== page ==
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Monday, 25 November, 2002, 10:30 GMT
Hunger spectre over Angola
Family in Cumbila
The WFP hopes to feed nearly 2m Angolans this year

Angola, where thousands died of starvation earlier this year, could be heading for another crisis of terrible proportions if aid routes are blocked by the heavy seasonal rains which have just started.

Aid workers describe mortality rates even now as "alarming", and predict that they will become far worse in the coming months.

Millions of Angolans are utterly dependent on food aid for their survival.

If trucks carrying aid cannot get through to the worst-hit areas because the dirt roads are mired in mud, the people will simply die.

Sixty per cent of Angola's humanitarian aid is delivered by road.

No crops

We travelled to the village of Cumbila deep in the hills of Huambo province, a place that has already been cut off from aid because it is so remote.

Makeshift clinic in Cumbila
Many Angolans are undernourished

Eleven thousand villagers in Cumbila desperately need food.

The villagers flooded back to Cumbila, a former rebel stronghold, in June, two months after the Angola's long civil war ended.

Because of the fighting they had not planted crops, so there is no food.

Rats

The one dirt road running through the village was lined with children and adults alike, gaunt and emaciated.

Woman in burnt down village
The civil war has left scars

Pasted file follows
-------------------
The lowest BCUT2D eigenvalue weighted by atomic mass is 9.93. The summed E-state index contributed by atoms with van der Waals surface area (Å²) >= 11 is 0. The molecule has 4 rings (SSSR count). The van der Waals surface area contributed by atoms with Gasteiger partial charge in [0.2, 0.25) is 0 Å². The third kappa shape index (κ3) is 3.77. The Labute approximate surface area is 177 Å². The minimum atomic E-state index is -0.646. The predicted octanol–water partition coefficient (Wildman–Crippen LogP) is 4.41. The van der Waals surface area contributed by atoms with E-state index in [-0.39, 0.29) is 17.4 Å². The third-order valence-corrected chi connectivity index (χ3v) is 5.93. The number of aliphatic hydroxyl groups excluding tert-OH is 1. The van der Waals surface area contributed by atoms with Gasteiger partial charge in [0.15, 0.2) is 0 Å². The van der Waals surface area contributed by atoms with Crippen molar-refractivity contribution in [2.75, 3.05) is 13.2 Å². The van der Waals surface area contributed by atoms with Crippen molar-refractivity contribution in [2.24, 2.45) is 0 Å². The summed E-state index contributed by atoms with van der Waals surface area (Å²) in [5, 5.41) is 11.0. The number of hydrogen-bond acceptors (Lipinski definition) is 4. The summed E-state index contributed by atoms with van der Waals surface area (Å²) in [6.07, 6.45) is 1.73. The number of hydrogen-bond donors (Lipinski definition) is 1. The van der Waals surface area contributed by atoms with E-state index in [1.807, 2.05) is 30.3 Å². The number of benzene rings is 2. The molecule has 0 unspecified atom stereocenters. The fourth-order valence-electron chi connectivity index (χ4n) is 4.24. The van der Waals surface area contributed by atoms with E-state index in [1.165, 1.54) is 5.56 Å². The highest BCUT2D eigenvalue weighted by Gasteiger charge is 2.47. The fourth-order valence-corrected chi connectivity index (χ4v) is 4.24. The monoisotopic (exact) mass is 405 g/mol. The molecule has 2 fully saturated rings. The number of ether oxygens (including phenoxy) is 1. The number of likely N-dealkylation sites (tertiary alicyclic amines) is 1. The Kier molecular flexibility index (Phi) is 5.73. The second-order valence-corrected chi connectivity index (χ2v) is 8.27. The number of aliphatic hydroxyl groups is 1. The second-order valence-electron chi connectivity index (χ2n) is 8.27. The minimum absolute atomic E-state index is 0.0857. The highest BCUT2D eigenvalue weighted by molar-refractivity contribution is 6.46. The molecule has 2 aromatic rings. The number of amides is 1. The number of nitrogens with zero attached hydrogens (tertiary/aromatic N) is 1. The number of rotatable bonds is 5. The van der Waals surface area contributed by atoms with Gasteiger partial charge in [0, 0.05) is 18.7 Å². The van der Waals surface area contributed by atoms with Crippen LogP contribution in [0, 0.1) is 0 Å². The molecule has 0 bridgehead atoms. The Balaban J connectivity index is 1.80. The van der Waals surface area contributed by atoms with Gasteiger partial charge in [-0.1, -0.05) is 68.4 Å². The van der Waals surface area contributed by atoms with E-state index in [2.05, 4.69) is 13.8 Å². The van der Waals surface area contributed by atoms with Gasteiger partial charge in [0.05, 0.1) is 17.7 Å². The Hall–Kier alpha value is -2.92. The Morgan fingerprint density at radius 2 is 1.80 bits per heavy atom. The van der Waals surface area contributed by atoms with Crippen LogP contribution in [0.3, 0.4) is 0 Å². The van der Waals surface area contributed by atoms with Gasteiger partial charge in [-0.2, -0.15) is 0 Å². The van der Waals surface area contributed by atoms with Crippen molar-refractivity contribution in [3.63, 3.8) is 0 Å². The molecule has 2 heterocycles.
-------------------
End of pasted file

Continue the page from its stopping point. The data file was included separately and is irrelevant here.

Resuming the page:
Elisa Nampombo, an elderly woman, took us to her hut and showed us her stash of food. It consisted of a bowl of leaves, and a rat.

Like most villagers in Cumbila she spends most of her days hunting for anything edible: rats, insects, or wild leaves have become the staple diet here.

Living like this most of her family have starved to death. "I had five children", she said, but four of them died because of the hunger. Only one is alive now."

Starving to death

Outside the town there is a graveyard with many freshly dug graves.

The village chiefs told us people starved to death in Cumbila almost every day.

Cumbila cemetery
Thousands have died of starvation over the last three months

Angola is a country with two faces. In the capital Luanda the streets are lined with exclusive restaurants serving lobster and chilled white wine.

Angola's elite, and particularly those with ties to the government and the hugely profitable oil industry, live well.

In the last month it has come to light that $5bn of state money has gone missing from public accounts over the last five years.

Corruption

This is catalogued in an internal International Monetary Fund report.

The report links Angola's humanitarian woes directly to corruption.

The missing money, an average of a billion dollars a year, is worth five times what Angola asks in emergency aid from the international community each year.

Child at Cumbila makeshift clinic
Children are the first to suffer

This year the international community is having great difficulties raising the funds its needs from donors.

By September donors had given less than half of the funds requested by the aid community.

As Angolans face one of their most difficult moments they may find they are being punished twice over: once by their government which is siphoning off public resources for selfish gains, and again by the international community, reluctant to fund corrupt leaders.


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23 May 02 | Africa
05 Apr 02 | Country profiles
07 Mar 02 | Country profiles
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